SpaceX Starship SN10 launch: How to watch a prototype rocket fly today
The SpaceX Starship prototype rocket, SN10, fired its engines for a fraction of a second on Wednesday afternoon, but a problem with the launch procedure triggered an automatic abandonment. SpaceX CEO Elon Musk said the rocket had a “slightly conservative high thrust limit” but the team would recycle the thruster and try again. The company now plans to try again around 2:30 p.m. PT and if you’d like to watch it live, we’ve got you covered.
These prototype tests are coming extremely quickly for SpaceX’s Starship program. Only a few weeks after its predecessoron the Texas Gulf Coast, SN10 will attempt to improve this performance. Keep checking here as we’ll be integrating live streaming for the next attempt. You can also keep an eye out for SpaceX’s website, which starts a feed about five minutes before the flight.
SN10 and SN9 are the latest versions of the SpaceX and Elon Musk spacecraft prototypes that the company has developed in full view at its facilities in Boca Chica, Texas (or Starbase,). Musk promised that the will be capable of revolutionary point-to-point trips around the world, , March and beyond.
In recent years, Starship prototypes have grown from small, low-altitude “hops” to high-altitude flight demonstrations. The last two serial numbers, SN8 and SN9, both flew at altitudes comparable to commercial jets, but then came for explosive hard landings.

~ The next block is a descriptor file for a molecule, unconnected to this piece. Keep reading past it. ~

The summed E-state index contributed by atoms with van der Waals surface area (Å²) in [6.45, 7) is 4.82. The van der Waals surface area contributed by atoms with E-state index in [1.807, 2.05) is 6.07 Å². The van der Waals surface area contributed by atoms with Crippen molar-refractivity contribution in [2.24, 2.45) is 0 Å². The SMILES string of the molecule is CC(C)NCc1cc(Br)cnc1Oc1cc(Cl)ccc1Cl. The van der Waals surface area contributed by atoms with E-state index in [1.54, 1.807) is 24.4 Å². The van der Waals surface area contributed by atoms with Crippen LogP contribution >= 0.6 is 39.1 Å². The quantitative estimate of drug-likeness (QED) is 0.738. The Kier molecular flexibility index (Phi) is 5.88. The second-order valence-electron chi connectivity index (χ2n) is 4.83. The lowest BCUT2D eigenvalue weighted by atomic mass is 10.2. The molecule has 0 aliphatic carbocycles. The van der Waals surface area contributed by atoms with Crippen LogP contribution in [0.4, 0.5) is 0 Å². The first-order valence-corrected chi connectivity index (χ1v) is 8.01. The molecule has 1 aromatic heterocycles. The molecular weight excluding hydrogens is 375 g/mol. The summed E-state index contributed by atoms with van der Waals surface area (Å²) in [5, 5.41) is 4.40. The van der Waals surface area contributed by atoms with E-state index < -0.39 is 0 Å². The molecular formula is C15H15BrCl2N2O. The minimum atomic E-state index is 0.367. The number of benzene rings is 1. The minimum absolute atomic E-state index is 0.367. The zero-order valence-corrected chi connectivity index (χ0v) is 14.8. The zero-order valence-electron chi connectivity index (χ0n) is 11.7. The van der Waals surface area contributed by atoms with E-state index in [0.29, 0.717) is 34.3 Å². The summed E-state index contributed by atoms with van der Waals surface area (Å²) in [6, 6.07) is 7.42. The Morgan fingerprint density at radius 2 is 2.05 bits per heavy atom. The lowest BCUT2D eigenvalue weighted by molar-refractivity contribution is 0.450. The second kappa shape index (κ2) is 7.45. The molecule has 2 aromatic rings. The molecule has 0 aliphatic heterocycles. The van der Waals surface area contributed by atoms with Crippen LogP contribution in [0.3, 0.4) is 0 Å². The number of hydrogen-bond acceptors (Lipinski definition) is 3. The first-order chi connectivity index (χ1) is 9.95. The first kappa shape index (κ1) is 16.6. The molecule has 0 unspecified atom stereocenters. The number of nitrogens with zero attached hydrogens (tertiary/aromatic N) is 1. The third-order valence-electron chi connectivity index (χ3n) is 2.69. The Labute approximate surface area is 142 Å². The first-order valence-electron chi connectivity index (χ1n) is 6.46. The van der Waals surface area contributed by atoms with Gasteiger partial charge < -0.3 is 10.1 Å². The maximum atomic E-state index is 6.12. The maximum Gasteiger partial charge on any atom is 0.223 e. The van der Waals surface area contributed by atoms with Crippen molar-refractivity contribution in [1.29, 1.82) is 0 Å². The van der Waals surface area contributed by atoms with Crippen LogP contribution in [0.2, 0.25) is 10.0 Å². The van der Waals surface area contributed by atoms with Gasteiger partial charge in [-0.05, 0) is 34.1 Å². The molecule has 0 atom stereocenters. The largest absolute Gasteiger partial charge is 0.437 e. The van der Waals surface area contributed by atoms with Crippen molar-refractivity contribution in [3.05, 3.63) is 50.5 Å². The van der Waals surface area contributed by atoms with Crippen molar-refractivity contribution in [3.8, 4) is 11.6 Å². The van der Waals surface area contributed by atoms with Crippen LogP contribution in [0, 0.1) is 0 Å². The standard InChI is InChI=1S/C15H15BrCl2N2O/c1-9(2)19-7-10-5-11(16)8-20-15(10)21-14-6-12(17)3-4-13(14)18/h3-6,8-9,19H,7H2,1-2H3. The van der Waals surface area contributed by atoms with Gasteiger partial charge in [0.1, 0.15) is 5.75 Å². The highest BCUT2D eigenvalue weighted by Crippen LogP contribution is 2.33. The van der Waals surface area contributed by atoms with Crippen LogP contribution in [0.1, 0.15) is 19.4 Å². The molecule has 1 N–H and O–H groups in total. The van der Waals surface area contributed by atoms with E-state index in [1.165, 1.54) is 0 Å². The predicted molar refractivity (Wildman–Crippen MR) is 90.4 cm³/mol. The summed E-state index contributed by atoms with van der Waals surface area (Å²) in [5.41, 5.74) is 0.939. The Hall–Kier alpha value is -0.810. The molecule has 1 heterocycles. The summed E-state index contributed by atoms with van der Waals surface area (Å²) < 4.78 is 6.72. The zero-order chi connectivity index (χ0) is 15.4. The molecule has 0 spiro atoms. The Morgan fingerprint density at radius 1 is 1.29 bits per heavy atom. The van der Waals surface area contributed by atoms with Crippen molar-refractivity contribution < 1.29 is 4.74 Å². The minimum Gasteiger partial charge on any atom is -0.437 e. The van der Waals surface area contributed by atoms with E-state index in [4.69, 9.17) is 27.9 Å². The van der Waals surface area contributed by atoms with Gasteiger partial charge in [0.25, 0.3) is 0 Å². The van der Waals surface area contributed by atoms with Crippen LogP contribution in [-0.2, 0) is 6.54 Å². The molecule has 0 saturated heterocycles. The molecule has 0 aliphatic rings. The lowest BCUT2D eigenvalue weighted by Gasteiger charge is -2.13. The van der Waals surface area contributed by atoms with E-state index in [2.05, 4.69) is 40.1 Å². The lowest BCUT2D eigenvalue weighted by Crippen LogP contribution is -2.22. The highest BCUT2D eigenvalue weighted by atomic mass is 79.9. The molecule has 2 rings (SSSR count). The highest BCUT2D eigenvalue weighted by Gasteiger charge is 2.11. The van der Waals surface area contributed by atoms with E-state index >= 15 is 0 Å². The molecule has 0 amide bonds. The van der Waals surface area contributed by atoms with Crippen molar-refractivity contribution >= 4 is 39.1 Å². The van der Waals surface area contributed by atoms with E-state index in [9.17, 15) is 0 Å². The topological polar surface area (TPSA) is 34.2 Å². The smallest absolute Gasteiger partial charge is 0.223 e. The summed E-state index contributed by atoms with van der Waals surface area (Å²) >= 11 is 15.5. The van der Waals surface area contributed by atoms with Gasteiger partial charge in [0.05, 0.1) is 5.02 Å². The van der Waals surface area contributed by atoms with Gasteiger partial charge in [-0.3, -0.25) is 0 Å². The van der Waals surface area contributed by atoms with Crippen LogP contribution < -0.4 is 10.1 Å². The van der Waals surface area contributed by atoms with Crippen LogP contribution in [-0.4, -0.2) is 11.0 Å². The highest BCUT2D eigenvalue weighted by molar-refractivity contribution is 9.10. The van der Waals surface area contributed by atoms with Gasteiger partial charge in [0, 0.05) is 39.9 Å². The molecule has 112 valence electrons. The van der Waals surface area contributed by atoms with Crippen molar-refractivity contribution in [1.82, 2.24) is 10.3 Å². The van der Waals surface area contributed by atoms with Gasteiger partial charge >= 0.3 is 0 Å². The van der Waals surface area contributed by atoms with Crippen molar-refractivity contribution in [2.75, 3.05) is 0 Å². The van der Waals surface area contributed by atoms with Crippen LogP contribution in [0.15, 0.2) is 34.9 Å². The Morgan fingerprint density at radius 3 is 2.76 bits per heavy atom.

Musk had warned ahead of testing that he expected such “unplanned quick teardown” events to be part of the development process.
Following SN8’s flight and forced landing in December, SN9’s follow-up flight suffered a series of delays throughout January. It was revealed that SN8 had been launched without all the required approvals from the Federal Aviation Administration, and some sort of start-up competition developed while the FAA was then taking its time to grant the launch license for SN9.
Ultimately, the FAA was satisfied with the safety precautions for the test flight, and SN9 finally flew on February 2. After his spirited return to Earth that afternoon, the FAA announced it would investigate “the crash” on landing.
On February 19, an FAA spokesperson said by email that the agency had closed the investigation into the landing accident, “paving the way for the SN10 test flight pending approval by the FAA license updates “.
âThe SN9 vehicle failed within the limits of the FAA’s safety analysis. Its unsuccessful landing and explosion did not endanger the public or property. All debris was contained within the designated danger zone. The FAA has approved the final incident report, including probable causes and corrective actions. “
As of February 22, Christian Davenport of the Washington Post reported that the FAA launch license was granted, paving the way for the launch of SN10 after a static fire test.
This test took place on Tuesday and SpaceX was not entirely happy with the results. One of SN10’s Raptor engines was replaced and another test firing was completed on Thursday. A Friday launch was ruled out, and over the weekend SpaceX also opted not to try on Monday.
Check back here for updates once SN10 is finally ready to fly (again). We’ll also include a live stream link here when it’s available.
To pursue CNET’s 2021 Space Calendar to stay up to date with all the latest space news this year. You can even add it to your own Google Calendar.